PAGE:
TypeLAN messenger
Launch date
  • NA: November 21, 2004
  • JP: December 2, 2004
  • AU: February 24, 2005
  • EU: March 11, 2005
  • ESP: May 17, 2005
Last updatedMarch 22, 2012 (details)

PictoChat (ピクトチャット, PikutoChatto) is a communication utility that is preloaded on the Nintendo DS, Nintendo DS Lite and Nintendo DSi. Up to sixteen people can paint and/or text chat with each other using it, connected wirelessly through a LAN-only, system-to-system wireless connection. It allows for simple input of keyboard text and written text/drawings. PictoChat received an Excellence Prize for Entertainment at the 2004 Japan Media Arts Festival.



The Nintendo DS touch screen is used to type in letters with an on-screen keyboard or to draw and send pictures. Text can also be manually placed on the screen, if the user drags the selected character onto the message area. Messages sent from the DS or DS Lite appear in black, while DSi systems feature an additional "rainbow" pen. The pen tool offers small and large sizes. The keyboard provides enough Latin and kana glyphs to write in all languages supported by the system: English, German, French, Spanish, Italian, and Japanese, plus Hungarian, Finnish, Portuguese and Dutch. The PictoChat system can only send messages in a radius of 10 metres (33 ft).

PictoChat displays the name and message managed in System Settings to all the users in the same chat room.

Four chat rooms (A, B, C & D) are available at one time, each with a capacity of sixteen people, for a maximum of sixty-four people in total of all the chat rooms.

On the DSi versions of PictoChat, a rainbow pen can be used by tapping on the pen icon again once it has been selected. Content created using the rainbow pen can be read by PictoChat users on Nintendo DS Lite and original Nintendo DS systems. Additionally, the DS and DS Lite play a special sound when receiving a message written by a DSi user. The console plays a special sound and displays a special message when a user joins on their birthday.

Flip book creation

Flip books can be created for PictoChat by drawing a picture, sending it, copying it, modifying it slightly, and repeating the process. By pressing the R button, the user can return to the first image, then scroll through the images by pressing L+R to animate them.[1] In 2009, this functionality was expanded into Flipnote Studio for the DSi, a free standalone animation program that allowed users to use a variety of brushes, animate on layers, and save and share the animations both as GIF images and via an online gallery.[2] A successor, Flipnote Studio 3D, was later released for 3DS.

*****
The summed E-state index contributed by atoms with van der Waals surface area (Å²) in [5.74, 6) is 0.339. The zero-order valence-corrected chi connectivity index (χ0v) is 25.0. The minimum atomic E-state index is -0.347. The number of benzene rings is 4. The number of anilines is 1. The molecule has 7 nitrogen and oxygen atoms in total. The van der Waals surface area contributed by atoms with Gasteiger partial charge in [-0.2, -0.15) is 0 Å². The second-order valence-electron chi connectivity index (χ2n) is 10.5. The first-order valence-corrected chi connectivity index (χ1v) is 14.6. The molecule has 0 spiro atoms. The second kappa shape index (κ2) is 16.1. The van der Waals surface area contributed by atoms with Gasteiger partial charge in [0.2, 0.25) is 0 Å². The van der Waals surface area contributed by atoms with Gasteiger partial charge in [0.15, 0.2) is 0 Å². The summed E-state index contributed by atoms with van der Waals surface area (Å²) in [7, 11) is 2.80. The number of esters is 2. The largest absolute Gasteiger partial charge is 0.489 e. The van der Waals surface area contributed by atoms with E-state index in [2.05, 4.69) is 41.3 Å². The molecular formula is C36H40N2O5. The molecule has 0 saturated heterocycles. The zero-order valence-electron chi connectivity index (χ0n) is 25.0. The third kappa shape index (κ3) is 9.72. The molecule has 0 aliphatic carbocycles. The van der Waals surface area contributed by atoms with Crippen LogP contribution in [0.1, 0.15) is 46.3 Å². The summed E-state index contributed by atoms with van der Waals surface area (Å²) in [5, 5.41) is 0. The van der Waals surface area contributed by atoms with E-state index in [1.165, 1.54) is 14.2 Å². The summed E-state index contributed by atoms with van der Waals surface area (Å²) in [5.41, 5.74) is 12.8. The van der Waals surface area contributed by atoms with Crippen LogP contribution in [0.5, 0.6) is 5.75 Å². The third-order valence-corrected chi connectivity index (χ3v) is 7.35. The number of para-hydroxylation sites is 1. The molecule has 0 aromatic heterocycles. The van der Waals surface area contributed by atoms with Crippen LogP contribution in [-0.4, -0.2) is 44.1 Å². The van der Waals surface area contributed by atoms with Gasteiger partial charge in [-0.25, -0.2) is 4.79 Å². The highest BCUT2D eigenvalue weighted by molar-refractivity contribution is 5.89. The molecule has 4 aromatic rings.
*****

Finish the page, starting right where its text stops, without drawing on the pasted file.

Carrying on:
Kanji Sonomama Rakubiki Jiten

The Nintendo DS kanji-English-Japanese dictionary Kanji Sonomama Rakubiki Jiten DS (漢字そのままDS楽引辞典, lit. "Kanji DS Advanced Dictionary") contains an extension to PictoChat that allows users to input kanji characters in addition to the standard character set. This version of PictoChat also vocalized roman characters and kana when they are input. This software is exclusive to Japan, and is the only type of PictoChat that can be used on Nintendo 3DS consoles without modification.


After seeing PictoChat at E3 2004, Ricardo Torres of GameSpot called it "one of the most interesting pieces of software on display" for the system, though calling its interface "bare bones".[3] Ty Shugart of Nintendo World Report expressed the view that it was "a great tool for getting a feel for the DS", but hoped it would be included with the system, calling it not worth buying for more than a couple of dollars.[4] In another preview, Craig Harris of IGN called the software "more for fun than functionality", and "made for people in a classroom, or a plane", noting that "it has its own charms".[5] Rob Fahey of Eurogamer called PictoChat "a hit around these parts" when writing an overview of the DS's functions, noting that it worked extremely well even with a poor wireless signal.[6]

Hyper magazine called PictoChat "the highlight of the launch package", describing it as "riotously good fun", and saying that the software would cause the system to be banned from classrooms within months of release.[7]


Photo of the prototype PictoChat.
A prototype of the Nintendo DSi PictoChat from the 2018 Nintendo data breach.

A PictoChat prototype[8] for the Nintendo DSi was shared in the Nintendo Gigaleak. This prototype was never developed beyond a basic screen displaying the message "Under Construction..."


Swapnote was seen as a successor to PictoChat for the Nintendo 3DS, although it did not allow for instant messaging. It was shut down in 2013. Swapdoodle, a 2016 revision with tighter restrictions, did not gain popularity.[9]

A stage based on PictoChat appears in Super Smash Bros. Brawl. Another stage called "PictoChat 2" appears in Super Smash Bros. for Nintendo 3DS, and is exclusive to the portable variant. An HD version of "PictoChat 2" returns in Ultimate.


  1. ^ Pictochat Instruction Booklet - Flip Books. Nintendo. p. 10 – via Internet Archive.
  2. ^ Ronaghan, Neal (2009-08-12). "The Best of DSiWare's First Year - Day Two". Nintendo World Report. Retrieved 2023-03-24.
  3. ^ Torres, Ricardo (2004-05-11). "DS Picto Chat E3 2004 Preshow Impressions". GameSpot. Retrieved 2023-03-24.
  4. ^ Shughart, Ty (2004-05-12). "PictoChat Hands-on Preview - Hands-on Preview". Nintendo World Report. Retrieved 2023-03-24.
  5. ^ Harris, Craig (2004-10-07). "Hands-On: PictoChat". IGN. Retrieved 2023-03-24.
  6. ^ Fahey, Rob (2004-11-25). "Nintendo DS First Look". Eurogamer.net. Retrieved 2023-03-24.
  7. ^ "PictoChat". Hyper (136): 18. February 2005 – via Internet Archive.
  8. ^ "Prototype PictoChat". rmc. Retrieved 2023-09-24.
  9. ^ Bellingham, Hope (2020-12-17). "Swapnote 3DS update potentially hints at Nintendo Switch version". GamesRadar+. Retrieved 2023-03-24.